U.S. President Donald Trump is set to deliver a speech at South Korea's National Assembly on Wednesday, the first such address by an American head of state in nearly a quarter century.
In his 20-minute address, Trump is expected to talk about his vision for the South Korea-U.S. alliance, North Korea's nuclear standoff, trade relations and possibly his broad policy for the Indo-Pacific region, observers said.
|This photo, taken on Nov. 7, 2017, shows U.S. President Donald Trump speaking during a press conference at the presidential office Cheong Wa Dae in Seoul. (Yonhap)|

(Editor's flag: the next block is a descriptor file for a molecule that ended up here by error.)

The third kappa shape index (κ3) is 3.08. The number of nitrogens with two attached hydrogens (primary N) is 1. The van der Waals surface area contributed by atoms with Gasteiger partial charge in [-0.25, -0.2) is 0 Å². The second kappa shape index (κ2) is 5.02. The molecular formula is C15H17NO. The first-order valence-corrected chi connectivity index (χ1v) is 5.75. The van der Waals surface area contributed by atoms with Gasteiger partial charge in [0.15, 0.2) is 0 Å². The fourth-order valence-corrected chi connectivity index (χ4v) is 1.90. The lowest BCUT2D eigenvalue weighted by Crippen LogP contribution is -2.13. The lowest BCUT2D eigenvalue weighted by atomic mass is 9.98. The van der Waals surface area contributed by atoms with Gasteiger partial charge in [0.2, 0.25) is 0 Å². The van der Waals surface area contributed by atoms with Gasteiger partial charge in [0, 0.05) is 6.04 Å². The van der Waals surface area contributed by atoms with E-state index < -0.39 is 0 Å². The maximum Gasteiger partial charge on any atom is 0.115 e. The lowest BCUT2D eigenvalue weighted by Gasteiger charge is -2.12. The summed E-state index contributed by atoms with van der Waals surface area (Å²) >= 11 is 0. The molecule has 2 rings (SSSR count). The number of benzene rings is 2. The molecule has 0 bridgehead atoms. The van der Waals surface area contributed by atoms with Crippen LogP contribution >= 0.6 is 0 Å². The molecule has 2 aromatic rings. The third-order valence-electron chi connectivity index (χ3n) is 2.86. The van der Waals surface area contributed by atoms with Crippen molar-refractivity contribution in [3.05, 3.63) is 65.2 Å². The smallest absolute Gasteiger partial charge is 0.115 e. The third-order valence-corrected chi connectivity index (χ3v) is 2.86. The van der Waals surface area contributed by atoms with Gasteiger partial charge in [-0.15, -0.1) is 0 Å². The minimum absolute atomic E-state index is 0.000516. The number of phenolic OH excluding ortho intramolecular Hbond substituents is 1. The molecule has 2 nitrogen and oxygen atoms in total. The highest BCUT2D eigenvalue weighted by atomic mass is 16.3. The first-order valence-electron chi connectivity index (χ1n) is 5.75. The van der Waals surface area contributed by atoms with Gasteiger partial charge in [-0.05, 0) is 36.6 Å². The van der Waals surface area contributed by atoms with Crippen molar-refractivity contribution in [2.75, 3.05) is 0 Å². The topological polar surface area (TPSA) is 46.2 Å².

Some 550 people will attend the speech, including South Korean lawmakers, foreign diplomats and those invited by the Washington government.
Since 1960, a total of five U.S. presidents, including Bill Clinton in 1993, have spoken at the assembly, touching on the changing contours of security and geopolitics following the Korean War, the Vietnam War and other consequential historical events.
The common thread running through their speeches was America's firm commitment to its Asian ally's security and free democracy -- anchored on the 1953 mutual defense treaty -- in the face of persistent threats from the communist North.
Kim Jung-mi firstname.lastname@example.org
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